For most good-hearted clients, all they need are a few friendly reminders. 

You can certainly set these up manually if you want, but you run the risk of forgetting yourself and never getting paid for the work you’ve delivered.

Instead, I suggest using an invoicing tool like Freshbooks or Bonsai to process your invoices. There are two key benefits to using a tool like these:

  1. You personally keep track of every paid and unpaid invoice.
  2. The software automatically reminds clients who forget to pay.

This allows you to continue finding new writing jobs and building your freelance writing business.

Institute late fees (or early payment rewards)

In addition to regular reminders, you may also want to experiment with instituting late fees or reward for early payment.

Again, this requires early, honest, and upfront communication with your client so they know about any reward or penalties for prompt payment.

You may even want to research NET 30 payment term variables that you can include directly into your invoice.

For example, if your invoice says 2/10 Net 30, that means your client has 30 days to pay for your services. But if they pay within 10 days, they get a 2% discount.

You can also offer a discount on future work as a reward for paying an invoice early.

3. You’re talking to the wrong person

If you’re working with a client at a large company, as many freelancers do, you may not realize that the person you communicate with regularly about the project, may not be the same person who is responsible for paying your invoice.

So while you’re emailing one person every few days to ask about the status of your payment, it’s someone else entirely who has the invoice in a pile on their desk getting more and more buried.

To solve this issue:

Learn who processes invoices at your client’s company

Make an effort to figure out who is responsible for processing invoices at your client’s company. It’s probably as simple as asking your client contact.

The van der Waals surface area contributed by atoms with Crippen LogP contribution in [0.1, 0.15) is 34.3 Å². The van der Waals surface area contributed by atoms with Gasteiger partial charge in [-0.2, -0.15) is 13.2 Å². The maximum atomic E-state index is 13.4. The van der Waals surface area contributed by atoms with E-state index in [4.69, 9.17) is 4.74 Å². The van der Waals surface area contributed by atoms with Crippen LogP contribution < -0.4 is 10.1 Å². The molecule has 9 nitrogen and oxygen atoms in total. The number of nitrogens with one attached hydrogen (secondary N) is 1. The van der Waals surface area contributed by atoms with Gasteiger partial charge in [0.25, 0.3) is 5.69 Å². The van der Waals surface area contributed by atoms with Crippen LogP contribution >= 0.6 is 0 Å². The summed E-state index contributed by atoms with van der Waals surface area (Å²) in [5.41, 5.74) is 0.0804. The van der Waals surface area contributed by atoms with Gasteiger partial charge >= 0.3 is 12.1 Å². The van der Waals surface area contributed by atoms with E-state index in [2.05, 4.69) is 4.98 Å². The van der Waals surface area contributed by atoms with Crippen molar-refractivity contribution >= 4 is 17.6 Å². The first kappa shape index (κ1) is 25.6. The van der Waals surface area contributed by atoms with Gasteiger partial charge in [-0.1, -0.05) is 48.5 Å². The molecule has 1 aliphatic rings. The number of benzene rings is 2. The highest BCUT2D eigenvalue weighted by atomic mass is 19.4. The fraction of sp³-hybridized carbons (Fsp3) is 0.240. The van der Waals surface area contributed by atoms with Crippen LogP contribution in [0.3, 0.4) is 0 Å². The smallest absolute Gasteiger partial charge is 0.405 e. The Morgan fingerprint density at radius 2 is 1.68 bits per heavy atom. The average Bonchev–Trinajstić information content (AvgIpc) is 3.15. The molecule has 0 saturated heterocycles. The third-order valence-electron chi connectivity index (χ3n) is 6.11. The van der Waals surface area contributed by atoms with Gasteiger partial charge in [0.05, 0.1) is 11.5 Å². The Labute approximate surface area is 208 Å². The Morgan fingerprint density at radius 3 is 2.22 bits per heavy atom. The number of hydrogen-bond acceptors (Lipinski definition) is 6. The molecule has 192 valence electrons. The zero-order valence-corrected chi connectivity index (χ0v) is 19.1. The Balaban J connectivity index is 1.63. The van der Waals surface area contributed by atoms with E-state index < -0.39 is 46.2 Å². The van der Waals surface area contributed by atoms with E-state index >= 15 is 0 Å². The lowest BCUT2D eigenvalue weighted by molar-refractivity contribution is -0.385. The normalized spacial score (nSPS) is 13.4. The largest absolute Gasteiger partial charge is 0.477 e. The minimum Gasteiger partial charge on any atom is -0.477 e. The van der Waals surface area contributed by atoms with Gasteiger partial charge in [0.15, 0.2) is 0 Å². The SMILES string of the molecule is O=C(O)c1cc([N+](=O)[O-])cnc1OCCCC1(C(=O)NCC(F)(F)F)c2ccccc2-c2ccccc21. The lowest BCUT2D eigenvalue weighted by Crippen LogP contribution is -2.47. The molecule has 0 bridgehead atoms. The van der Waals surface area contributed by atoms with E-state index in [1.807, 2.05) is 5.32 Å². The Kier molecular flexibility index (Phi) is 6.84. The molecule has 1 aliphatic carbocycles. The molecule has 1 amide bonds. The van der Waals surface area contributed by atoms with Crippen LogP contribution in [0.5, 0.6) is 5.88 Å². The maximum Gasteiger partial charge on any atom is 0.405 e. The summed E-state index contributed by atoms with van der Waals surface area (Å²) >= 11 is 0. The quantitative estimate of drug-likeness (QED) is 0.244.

Make friends with that person. Stay on their good side. Ask if there’s anything you can do when writing your freelance invoice to make it easier or clearer for them.

4. Your client is deliberately ignoring you

Next we come to one of the most difficult scenarios possible — your invoice isn’t getting paid because your client is deliberately ignoring you.

Why is this such a tough pill to swallow? Because it forces you to come to grips with a few possible realities:

Either your client didn’t like your work (and refuses to pay for it) or they ran out of money (and can’t pay for it).

Neither one is a good option.

If you’ve followed some of the advice above (like waiting to deliver the final product until you’ve received full payment) this won’t be much of an issue.

But if you think your client might be deliberately ignoring you, here are a few things you can try to solve it:

Identify why they’re ignoring you

The first step is to try and identify why they’re ignoring you in the first place. This can be difficult because…well… they’re ignoring you.

Start by reviewing past emails or conversations and seeing if there was a moment when they seemed less receptive to working with you. 

In the moment your client became unresponsive they may have been disappointed with your work, they may have been pulled onto a different project, or they may have run out of budget.

Oftentimes, the conversations surrounding these pivotal moments can open your eyes to what’s really happening.

Offer alternatives or ultimatums

The next step is to begin offering ultimatums or alternatives to your client.